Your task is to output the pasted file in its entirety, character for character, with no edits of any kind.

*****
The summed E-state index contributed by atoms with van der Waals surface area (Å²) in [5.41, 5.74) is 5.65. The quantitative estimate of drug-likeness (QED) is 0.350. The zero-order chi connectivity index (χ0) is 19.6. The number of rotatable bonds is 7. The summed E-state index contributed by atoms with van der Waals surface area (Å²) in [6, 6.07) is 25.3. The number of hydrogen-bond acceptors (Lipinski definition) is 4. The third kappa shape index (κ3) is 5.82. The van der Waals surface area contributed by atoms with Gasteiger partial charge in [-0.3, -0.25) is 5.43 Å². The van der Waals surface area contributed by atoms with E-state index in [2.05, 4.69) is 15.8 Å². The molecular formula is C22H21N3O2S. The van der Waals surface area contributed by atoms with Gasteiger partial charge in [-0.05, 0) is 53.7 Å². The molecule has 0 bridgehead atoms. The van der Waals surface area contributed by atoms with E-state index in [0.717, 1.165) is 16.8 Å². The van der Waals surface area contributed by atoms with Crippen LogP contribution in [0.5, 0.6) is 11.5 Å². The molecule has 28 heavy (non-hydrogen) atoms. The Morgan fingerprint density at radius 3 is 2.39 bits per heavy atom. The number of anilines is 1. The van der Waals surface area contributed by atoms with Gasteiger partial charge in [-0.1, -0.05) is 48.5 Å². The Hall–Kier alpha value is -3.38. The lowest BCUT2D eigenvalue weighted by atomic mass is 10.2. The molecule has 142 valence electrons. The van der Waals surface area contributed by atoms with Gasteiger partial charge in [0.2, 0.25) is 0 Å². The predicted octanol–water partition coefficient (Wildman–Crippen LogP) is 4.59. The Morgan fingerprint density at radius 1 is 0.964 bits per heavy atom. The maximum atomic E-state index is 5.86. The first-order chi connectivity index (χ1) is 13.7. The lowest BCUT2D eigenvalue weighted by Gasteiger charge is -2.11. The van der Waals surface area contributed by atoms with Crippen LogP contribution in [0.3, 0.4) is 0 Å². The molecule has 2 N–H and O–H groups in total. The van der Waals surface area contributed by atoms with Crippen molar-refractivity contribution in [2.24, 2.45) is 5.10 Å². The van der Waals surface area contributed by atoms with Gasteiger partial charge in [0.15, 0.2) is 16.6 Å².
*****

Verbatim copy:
The summed E-state index contributed by atoms with van der Waals surface area (Å²) in [5.41, 5.74) is 5.65. The quantitative estimate of drug-likeness (QED) is 0.350. The zero-order chi connectivity index (χ0) is 19.6. The number of rotatable bonds is 7. The summed E-state index contributed by atoms with van der Waals surface area (Å²) in [6, 6.07) is 25.3. The number of hydrogen-bond acceptors (Lipinski definition) is 4. The third kappa shape index (κ3) is 5.82. The van der Waals surface area contributed by atoms with Gasteiger partial charge in [-0.3, -0.25) is 5.43 Å². The van der Waals surface area contributed by atoms with E-state index in [2.05, 4.69) is 15.8 Å². The molecular formula is C22H21N3O2S. The van der Waals surface area contributed by atoms with Gasteiger partial charge in [-0.05, 0) is 53.7 Å². The molecule has 0 bridgehead atoms. The van der Waals surface area contributed by atoms with E-state index in [0.717, 1.165) is 16.8 Å². The van der Waals surface area contributed by atoms with Crippen LogP contribution in [0.5, 0.6) is 11.5 Å². The molecule has 28 heavy (non-hydrogen) atoms. The Morgan fingerprint density at radius 3 is 2.39 bits per heavy atom. The number of anilines is 1. The van der Waals surface area contributed by atoms with Gasteiger partial charge in [-0.1, -0.05) is 48.5 Å². The Hall–Kier alpha value is -3.38. The lowest BCUT2D eigenvalue weighted by atomic mass is 10.2. The molecule has 142 valence electrons. The van der Waals surface area contributed by atoms with Gasteiger partial charge in [0.2, 0.25) is 0 Å². The predicted octanol–water partition coefficient (Wildman–Crippen LogP) is 4.59. The Morgan fingerprint density at radius 1 is 0.964 bits per heavy atom. The maximum atomic E-state index is 5.86. The first-order chi connectivity index (χ1) is 13.7. The lowest BCUT2D eigenvalue weighted by Gasteiger charge is -2.11. The van der Waals surface area contributed by atoms with Crippen LogP contribution in [0.3, 0.4) is 0 Å². The molecule has 2 N–H and O–H groups in total. The van der Waals surface area contributed by atoms with Crippen molar-refractivity contribution in [2.24, 2.45) is 5.10 Å². The van der Waals surface area contributed by atoms with Gasteiger partial charge in [0.15, 0.2) is 16.6 Å².